But a group of photographers is bringing these hidden views of America's former grandeur to a much wider audience. One is Eric Holubow, a Chicago native who photographs derelict and decaying buildings, and published a book of these photos called "Abandoned: America's Vanishing Landscape" last year.
Holubow grew up in Chicago near Cabrini Green, an infamously crime-ridden public housing project that the city slowly demolished over two decades. Holubow says his interest in photographing decaying building grew as he watched Cabrini Green being torn down. Amid the usual architectural detritus, he was surprised to see cross-sections of the building, revealing units that were painted bright pink, orange or green, by people who were doing their best to brighten their surroundings. "I had a curiosity to get closer to those buildings, and that's where it started for me," he says.
From there, Holubow started looking for buildings with broken windows, pouring through city registers of soon-to-be demolished properties, and scanning Google Maps for collapsed roofs, which might hint at the presence of dramatically decaying buildings.
Holubow found plenty of fodder for amazing photographs near his native Chicago. Some of his photographs feature abandoned factories in formerly thriving Rust Belt cities, like Detroit, Cleveland and Gary, Ind. For example, here is a shot of the abandoned Schlitz Brewery building in Milwaukee (you can click on the photos to enlarge them):
Rusting machinery in Armour Meatpacking in East St. Louis:
An exterior shot of a steel factory in Steubenville, Ohio:
An army of abandoned machines -- what Holubow labels a "million machine march" -- in an old factory in Kokomo, Ill:
Lace still in a textile machine at the Scranton Lace Factory in Scranton, Pa.:
It's not just the factories. Holubow has captured hundreds of stunning images of the other public places that thrived earlier in the 20th Century. Churches, theaters, schools and other grand public places now sit quietly decaying, hidden monuments to the past.
This structure is the Michigan Central Station, in Detroit, Mich.:
Here is the City Methodist Church in Gary, Ind.:
These incredible floors, warped by water and time, in the Central School of Visual Arts in St. Louis, Mo.:
Cast-off books in a high school in Gary, Ind.:
The J.N. Adams Memorial hospital, an old tuberculosis facility, in Perrysburg, N.Y.:
An abandoned neo-natal ward in Chicago:
The Majestic Theater in East St. Louis, the first building in the area to have air conditioning when it opened in 1928:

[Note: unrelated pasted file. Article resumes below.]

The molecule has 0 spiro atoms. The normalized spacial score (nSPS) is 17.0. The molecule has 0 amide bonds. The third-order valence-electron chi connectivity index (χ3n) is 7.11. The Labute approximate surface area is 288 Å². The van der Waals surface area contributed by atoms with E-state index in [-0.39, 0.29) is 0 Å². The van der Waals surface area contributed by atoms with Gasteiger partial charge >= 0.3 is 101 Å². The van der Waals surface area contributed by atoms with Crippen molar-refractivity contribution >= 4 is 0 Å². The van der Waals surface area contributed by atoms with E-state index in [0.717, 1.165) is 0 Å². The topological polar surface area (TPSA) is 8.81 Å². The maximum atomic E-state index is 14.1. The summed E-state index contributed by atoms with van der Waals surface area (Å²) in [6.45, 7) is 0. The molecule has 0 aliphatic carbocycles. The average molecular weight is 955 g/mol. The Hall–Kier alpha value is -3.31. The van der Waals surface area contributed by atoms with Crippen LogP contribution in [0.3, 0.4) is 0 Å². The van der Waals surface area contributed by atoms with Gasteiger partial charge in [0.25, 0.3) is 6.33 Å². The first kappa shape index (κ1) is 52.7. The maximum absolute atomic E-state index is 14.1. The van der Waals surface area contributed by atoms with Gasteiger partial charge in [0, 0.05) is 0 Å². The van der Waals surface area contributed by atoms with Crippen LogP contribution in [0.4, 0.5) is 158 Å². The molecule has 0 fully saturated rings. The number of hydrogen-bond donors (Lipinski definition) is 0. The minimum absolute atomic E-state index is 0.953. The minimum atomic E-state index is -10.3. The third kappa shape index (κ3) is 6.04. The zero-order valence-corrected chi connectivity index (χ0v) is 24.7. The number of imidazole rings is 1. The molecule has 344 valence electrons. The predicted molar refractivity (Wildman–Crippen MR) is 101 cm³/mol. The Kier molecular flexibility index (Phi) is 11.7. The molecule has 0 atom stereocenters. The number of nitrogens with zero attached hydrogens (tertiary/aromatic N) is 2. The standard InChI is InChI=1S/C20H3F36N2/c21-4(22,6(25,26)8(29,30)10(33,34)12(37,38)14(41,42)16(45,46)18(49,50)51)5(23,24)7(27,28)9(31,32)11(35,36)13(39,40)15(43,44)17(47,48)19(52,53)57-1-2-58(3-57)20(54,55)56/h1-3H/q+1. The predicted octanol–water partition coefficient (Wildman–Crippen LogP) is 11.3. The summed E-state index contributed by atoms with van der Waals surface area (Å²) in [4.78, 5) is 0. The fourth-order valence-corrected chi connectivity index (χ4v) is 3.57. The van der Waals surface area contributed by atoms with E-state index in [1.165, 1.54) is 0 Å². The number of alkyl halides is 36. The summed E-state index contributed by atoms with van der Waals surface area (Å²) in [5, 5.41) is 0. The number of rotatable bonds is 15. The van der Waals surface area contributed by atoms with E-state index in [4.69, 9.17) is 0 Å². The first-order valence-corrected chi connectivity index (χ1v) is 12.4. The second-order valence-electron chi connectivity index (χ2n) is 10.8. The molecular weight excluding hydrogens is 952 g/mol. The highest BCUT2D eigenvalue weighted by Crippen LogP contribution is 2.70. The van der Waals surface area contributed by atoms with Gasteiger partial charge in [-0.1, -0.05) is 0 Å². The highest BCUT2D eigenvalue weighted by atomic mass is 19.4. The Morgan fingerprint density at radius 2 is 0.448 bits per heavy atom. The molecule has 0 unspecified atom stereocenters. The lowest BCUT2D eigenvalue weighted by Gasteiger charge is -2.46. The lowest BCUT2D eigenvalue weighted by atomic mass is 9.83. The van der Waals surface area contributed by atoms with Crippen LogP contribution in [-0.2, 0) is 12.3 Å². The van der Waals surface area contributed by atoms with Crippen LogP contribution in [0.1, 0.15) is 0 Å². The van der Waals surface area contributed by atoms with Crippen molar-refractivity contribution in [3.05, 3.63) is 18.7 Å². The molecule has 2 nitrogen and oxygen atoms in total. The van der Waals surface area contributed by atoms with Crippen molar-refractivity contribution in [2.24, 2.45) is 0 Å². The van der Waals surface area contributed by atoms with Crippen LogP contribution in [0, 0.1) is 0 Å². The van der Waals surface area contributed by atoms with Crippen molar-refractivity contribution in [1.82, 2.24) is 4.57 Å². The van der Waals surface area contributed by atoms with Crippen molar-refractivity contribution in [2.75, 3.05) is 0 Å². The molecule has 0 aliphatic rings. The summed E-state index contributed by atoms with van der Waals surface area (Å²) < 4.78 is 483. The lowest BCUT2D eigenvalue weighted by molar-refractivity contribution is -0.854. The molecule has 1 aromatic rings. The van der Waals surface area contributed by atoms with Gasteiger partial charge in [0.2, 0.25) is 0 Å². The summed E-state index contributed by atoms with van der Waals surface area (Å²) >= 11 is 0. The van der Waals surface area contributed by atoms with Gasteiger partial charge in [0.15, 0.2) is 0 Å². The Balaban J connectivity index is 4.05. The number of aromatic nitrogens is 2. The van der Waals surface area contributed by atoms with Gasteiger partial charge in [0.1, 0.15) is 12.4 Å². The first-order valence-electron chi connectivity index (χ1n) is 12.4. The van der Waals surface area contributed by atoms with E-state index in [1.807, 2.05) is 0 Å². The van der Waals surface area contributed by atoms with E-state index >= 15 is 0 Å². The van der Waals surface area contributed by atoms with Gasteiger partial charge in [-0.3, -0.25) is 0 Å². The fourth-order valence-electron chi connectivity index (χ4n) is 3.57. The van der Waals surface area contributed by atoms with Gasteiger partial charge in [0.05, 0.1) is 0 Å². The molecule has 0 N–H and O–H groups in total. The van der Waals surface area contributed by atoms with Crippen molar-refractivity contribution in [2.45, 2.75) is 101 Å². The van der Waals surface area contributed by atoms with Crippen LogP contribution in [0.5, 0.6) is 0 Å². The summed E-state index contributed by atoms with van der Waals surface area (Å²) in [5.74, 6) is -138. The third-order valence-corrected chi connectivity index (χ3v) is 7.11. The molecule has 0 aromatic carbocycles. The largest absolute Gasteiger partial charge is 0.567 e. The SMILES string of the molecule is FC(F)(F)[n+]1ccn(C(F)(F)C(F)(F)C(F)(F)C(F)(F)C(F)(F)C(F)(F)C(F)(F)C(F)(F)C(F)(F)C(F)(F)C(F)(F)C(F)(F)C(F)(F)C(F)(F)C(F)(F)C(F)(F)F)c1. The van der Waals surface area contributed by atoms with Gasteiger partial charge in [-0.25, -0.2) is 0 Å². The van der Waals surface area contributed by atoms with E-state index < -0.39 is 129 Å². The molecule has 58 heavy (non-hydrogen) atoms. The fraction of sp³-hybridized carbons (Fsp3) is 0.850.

Holubow says he's found that a lot of people share a curiosity about these forbidden places, and that seeing them satisfies an innate human desire to explore.
"But then there's also an adrenaline rush from going into a place that you're not supposed to go into," he says.
Holubow has had plenty of cause for adrenaline in the course of his photography, including having to scare down a large watch dog, stumbling on squatters living in the building, and having his foot fall through a decaying floor. Once a woman mistook him for a surveyor and took him on a tour of an abandoned building. He snapped some photos and left just as the real surveyor was showing up.
"It's fun, especially when you can get away with it. There are other times when you get caught by the police, which is not fun," he says.
This genre of photography is sometimes called "ruin porn." But Holubow, like most of the photographers who turn their lenses on similar subjects, dislikes the term, saying it is pejorative and makes the work seem -- inaccurately -- exploitative. He says he is trying to tell a story about these places and create something aesthetically and conceptually provocative, not just "look at the hole in that wall."
For Holubow, part of the beauty of these shots comes from seeing how architecture decays. The photos combine architecture's highly structured aesthetic with something totally unstructured -- or perhaps more accurately, destructed: entropy.
Another part of his interest is in drawing attention to the buildings themselves, in hopes that some can be restored and used again. Holubow says some of these places are too damaged to be repaired, and should be brought down. But others could be saved and enjoyed, if only people fought for them.
What's unique about this work, he says, is that "these places that were never deemed as significant sites -- they were almost deemed the opposite -- we found value in those places."
Holubow's work will be on display at Art Miami in December in connection with Hexton Gallery.
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